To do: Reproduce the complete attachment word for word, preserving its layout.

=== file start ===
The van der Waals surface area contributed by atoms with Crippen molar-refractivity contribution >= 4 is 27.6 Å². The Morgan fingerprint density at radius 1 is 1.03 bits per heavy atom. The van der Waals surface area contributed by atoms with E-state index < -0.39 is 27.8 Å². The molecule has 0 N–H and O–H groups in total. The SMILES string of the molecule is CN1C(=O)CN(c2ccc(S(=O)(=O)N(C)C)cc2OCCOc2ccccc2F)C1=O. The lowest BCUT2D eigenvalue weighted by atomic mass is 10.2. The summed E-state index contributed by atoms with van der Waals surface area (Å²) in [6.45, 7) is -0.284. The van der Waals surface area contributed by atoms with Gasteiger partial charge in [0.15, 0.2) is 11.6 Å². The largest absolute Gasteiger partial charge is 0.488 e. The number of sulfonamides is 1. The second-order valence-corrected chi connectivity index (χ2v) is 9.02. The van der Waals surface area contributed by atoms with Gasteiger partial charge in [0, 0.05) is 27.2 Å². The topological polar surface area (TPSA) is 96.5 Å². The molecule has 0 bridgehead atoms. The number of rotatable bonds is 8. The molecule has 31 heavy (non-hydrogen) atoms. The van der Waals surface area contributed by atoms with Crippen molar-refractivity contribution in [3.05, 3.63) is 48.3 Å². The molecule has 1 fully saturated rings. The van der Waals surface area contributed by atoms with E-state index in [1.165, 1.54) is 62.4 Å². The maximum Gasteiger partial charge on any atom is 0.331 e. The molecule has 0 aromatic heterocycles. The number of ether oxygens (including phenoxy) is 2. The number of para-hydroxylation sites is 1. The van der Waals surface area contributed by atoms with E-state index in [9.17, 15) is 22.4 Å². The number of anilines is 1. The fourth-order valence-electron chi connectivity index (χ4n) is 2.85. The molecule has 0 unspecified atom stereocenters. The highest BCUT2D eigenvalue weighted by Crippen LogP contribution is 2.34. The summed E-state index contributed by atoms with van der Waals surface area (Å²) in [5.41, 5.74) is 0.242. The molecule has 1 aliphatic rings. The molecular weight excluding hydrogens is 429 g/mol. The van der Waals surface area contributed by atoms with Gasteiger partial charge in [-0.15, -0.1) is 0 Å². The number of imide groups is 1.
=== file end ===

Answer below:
The van der Waals surface area contributed by atoms with Crippen molar-refractivity contribution >= 4 is 27.6 Å². The Morgan fingerprint density at radius 1 is 1.03 bits per heavy atom. The van der Waals surface area contributed by atoms with E-state index < -0.39 is 27.8 Å². The molecule has 0 N–H and O–H groups in total. The SMILES string of the molecule is CN1C(=O)CN(c2ccc(S(=O)(=O)N(C)C)cc2OCCOc2ccccc2F)C1=O. The lowest BCUT2D eigenvalue weighted by atomic mass is 10.2. The summed E-state index contributed by atoms with van der Waals surface area (Å²) in [6.45, 7) is -0.284. The van der Waals surface area contributed by atoms with Gasteiger partial charge in [0.15, 0.2) is 11.6 Å². The largest absolute Gasteiger partial charge is 0.488 e. The number of sulfonamides is 1. The second-order valence-corrected chi connectivity index (χ2v) is 9.02. The van der Waals surface area contributed by atoms with Gasteiger partial charge in [0, 0.05) is 27.2 Å². The topological polar surface area (TPSA) is 96.5 Å². The molecule has 0 bridgehead atoms. The number of rotatable bonds is 8. The molecule has 31 heavy (non-hydrogen) atoms. The van der Waals surface area contributed by atoms with Crippen molar-refractivity contribution in [3.05, 3.63) is 48.3 Å². The molecule has 1 fully saturated rings. The van der Waals surface area contributed by atoms with E-state index in [1.165, 1.54) is 62.4 Å². The maximum Gasteiger partial charge on any atom is 0.331 e. The molecule has 0 aromatic heterocycles. The number of ether oxygens (including phenoxy) is 2. The number of para-hydroxylation sites is 1. The van der Waals surface area contributed by atoms with E-state index in [9.17, 15) is 22.4 Å². The number of anilines is 1. The fourth-order valence-electron chi connectivity index (χ4n) is 2.85. The molecule has 0 unspecified atom stereocenters. The highest BCUT2D eigenvalue weighted by Crippen LogP contribution is 2.34. The summed E-state index contributed by atoms with van der Waals surface area (Å²) in [5.41, 5.74) is 0.242. The molecule has 1 aliphatic rings. The molecular weight excluding hydrogens is 429 g/mol. The van der Waals surface area contributed by atoms with Gasteiger partial charge in [-0.15, -0.1) is 0 Å². The number of imide groups is 1.